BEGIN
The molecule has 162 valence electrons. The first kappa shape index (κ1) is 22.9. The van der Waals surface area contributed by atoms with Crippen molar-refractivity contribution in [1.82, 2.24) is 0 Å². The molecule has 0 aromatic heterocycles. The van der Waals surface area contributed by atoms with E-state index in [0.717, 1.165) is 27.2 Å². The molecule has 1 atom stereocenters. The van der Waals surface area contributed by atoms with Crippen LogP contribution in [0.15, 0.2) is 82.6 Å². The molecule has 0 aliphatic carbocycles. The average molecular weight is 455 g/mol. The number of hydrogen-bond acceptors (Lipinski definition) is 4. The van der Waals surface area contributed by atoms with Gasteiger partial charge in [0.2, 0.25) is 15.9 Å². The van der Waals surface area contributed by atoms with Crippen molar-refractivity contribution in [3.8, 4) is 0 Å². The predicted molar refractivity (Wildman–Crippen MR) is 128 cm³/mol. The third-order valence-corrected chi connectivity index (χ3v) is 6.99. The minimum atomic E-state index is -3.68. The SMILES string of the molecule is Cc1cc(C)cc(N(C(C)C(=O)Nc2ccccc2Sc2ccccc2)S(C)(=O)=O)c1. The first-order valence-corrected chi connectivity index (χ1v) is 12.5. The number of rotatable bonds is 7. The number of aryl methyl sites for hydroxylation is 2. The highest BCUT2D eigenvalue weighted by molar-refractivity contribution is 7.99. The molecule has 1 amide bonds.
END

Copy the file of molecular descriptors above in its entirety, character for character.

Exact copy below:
The molecule has 162 valence electrons. The first kappa shape index (κ1) is 22.9. The van der Waals surface area contributed by atoms with Crippen molar-refractivity contribution in [1.82, 2.24) is 0 Å². The molecule has 0 aromatic heterocycles. The van der Waals surface area contributed by atoms with E-state index in [0.717, 1.165) is 27.2 Å². The molecule has 1 atom stereocenters. The van der Waals surface area contributed by atoms with Crippen LogP contribution in [0.15, 0.2) is 82.6 Å². The molecule has 0 aliphatic carbocycles. The average molecular weight is 455 g/mol. The number of hydrogen-bond acceptors (Lipinski definition) is 4. The van der Waals surface area contributed by atoms with Gasteiger partial charge in [0.2, 0.25) is 15.9 Å². The van der Waals surface area contributed by atoms with Crippen molar-refractivity contribution in [3.8, 4) is 0 Å². The predicted molar refractivity (Wildman–Crippen MR) is 128 cm³/mol. The third-order valence-corrected chi connectivity index (χ3v) is 6.99. The minimum atomic E-state index is -3.68. The SMILES string of the molecule is Cc1cc(C)cc(N(C(C)C(=O)Nc2ccccc2Sc2ccccc2)S(C)(=O)=O)c1. The first-order valence-corrected chi connectivity index (χ1v) is 12.5. The number of rotatable bonds is 7. The number of aryl methyl sites for hydroxylation is 2. The highest BCUT2D eigenvalue weighted by molar-refractivity contribution is 7.99. The molecule has 1 amide bonds.